Todd’s goal is to encourage police involvement in the community, and community involvement in public affairs, as a way of forging improved relations all around. And, he says, it’s not that difficult. “The biggest thing that I’ve found is the relationship you can build from a simple hello,” he explains. “You might not solve their problems, or maybe you can, but people want to be able to have the police’s ear.”
• Todd’s Me to We Award money will be donated to Partners for My Miramichi.
Page 1 of 4Social action
Creating opportunity and providing direction
For Frederick Dryden, the tangible results of his work sometimes take years to materialize, but when they do, the reward is immeasurable. As the founder and executive director of Liberty for Youth, Frederick admits, “It is a lengthy process, but with phenomenal results.”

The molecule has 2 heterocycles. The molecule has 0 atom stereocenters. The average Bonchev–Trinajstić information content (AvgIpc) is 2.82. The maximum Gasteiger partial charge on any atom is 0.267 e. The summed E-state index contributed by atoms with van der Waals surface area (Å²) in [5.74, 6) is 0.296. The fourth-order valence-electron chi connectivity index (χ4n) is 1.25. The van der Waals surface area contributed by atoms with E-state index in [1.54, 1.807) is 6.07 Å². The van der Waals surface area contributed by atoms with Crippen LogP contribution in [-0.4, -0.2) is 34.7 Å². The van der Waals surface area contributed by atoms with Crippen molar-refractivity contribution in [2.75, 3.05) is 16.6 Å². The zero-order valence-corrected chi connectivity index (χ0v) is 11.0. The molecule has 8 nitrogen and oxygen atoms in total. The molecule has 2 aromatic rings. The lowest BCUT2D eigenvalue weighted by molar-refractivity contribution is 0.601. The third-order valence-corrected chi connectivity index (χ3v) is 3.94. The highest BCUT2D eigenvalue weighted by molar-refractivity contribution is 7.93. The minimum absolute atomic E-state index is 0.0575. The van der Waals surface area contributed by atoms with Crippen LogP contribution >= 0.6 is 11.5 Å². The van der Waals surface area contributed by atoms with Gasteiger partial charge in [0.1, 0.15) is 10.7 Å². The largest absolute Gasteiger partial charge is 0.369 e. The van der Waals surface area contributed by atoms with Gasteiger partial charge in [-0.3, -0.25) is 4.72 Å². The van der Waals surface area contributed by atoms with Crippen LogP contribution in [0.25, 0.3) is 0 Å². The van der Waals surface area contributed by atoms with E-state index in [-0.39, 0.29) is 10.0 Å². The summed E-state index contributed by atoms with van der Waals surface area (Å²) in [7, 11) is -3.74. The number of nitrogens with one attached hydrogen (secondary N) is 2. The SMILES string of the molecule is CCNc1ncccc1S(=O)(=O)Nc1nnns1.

Frederick was a frequent visitor to youth detention centres for many years, as both a counsellor and Bible-study facilitator, but he felt he needed to do more for youth leading troubled or self-destructive lives; donating a few hours a week just didn’t seem like enough. In 2003, he and a board of directors (including older brother Paris, Dr. Christopher Morgan and Jasset Crooks, with whom he shared a common vision) formed Liberty for Youth, an organization providing leadership training, character development, life skills and community involvement to young people struggling with gangs, drugs, family problems or incarceration.